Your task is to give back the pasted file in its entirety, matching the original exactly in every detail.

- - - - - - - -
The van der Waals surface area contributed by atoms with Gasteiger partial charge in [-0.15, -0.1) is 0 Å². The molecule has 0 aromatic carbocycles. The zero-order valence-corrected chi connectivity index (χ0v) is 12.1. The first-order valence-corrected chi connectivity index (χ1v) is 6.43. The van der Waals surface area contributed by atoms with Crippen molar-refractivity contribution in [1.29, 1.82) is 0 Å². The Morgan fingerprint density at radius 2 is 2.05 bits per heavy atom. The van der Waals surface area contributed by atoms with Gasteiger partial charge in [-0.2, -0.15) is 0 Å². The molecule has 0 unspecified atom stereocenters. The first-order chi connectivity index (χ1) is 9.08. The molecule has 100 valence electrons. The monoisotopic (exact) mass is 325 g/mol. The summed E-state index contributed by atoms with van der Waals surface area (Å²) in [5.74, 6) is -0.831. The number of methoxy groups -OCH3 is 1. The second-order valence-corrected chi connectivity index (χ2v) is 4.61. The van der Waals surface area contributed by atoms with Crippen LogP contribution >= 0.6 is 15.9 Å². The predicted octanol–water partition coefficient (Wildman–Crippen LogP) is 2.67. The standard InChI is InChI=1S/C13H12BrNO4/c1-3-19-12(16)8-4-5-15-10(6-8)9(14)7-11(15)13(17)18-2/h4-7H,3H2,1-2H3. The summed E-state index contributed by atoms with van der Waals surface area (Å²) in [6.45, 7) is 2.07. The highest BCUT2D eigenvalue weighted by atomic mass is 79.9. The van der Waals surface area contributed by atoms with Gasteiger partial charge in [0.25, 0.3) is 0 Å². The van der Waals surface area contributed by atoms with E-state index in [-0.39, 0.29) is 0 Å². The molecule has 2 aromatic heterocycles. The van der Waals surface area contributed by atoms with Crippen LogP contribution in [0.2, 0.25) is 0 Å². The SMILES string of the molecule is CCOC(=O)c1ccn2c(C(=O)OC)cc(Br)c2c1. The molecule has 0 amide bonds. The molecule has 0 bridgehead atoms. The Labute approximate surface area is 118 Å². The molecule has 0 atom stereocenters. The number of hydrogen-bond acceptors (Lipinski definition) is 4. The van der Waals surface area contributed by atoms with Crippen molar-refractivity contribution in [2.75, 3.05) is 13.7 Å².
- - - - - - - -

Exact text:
The van der Waals surface area contributed by atoms with Gasteiger partial charge in [-0.15, -0.1) is 0 Å². The molecule has 0 aromatic carbocycles. The zero-order valence-corrected chi connectivity index (χ0v) is 12.1. The first-order valence-corrected chi connectivity index (χ1v) is 6.43. The van der Waals surface area contributed by atoms with Crippen molar-refractivity contribution in [1.29, 1.82) is 0 Å². The Morgan fingerprint density at radius 2 is 2.05 bits per heavy atom. The van der Waals surface area contributed by atoms with Gasteiger partial charge in [-0.2, -0.15) is 0 Å². The molecule has 0 unspecified atom stereocenters. The first-order chi connectivity index (χ1) is 9.08. The molecule has 100 valence electrons. The monoisotopic (exact) mass is 325 g/mol. The summed E-state index contributed by atoms with van der Waals surface area (Å²) in [5.74, 6) is -0.831. The number of methoxy groups -OCH3 is 1. The second-order valence-corrected chi connectivity index (χ2v) is 4.61. The van der Waals surface area contributed by atoms with Crippen LogP contribution >= 0.6 is 15.9 Å². The predicted octanol–water partition coefficient (Wildman–Crippen LogP) is 2.67. The standard InChI is InChI=1S/C13H12BrNO4/c1-3-19-12(16)8-4-5-15-10(6-8)9(14)7-11(15)13(17)18-2/h4-7H,3H2,1-2H3. The summed E-state index contributed by atoms with van der Waals surface area (Å²) in [6.45, 7) is 2.07. The highest BCUT2D eigenvalue weighted by atomic mass is 79.9. The van der Waals surface area contributed by atoms with Gasteiger partial charge in [0.25, 0.3) is 0 Å². The van der Waals surface area contributed by atoms with E-state index in [-0.39, 0.29) is 0 Å². The molecule has 2 aromatic heterocycles. The van der Waals surface area contributed by atoms with Crippen LogP contribution in [0.2, 0.25) is 0 Å². The SMILES string of the molecule is CCOC(=O)c1ccn2c(C(=O)OC)cc(Br)c2c1. The molecule has 0 amide bonds. The molecule has 0 bridgehead atoms. The Labute approximate surface area is 118 Å². The molecule has 0 atom stereocenters. The number of hydrogen-bond acceptors (Lipinski definition) is 4. The van der Waals surface area contributed by atoms with Crippen molar-refractivity contribution in [2.75, 3.05) is 13.7 Å².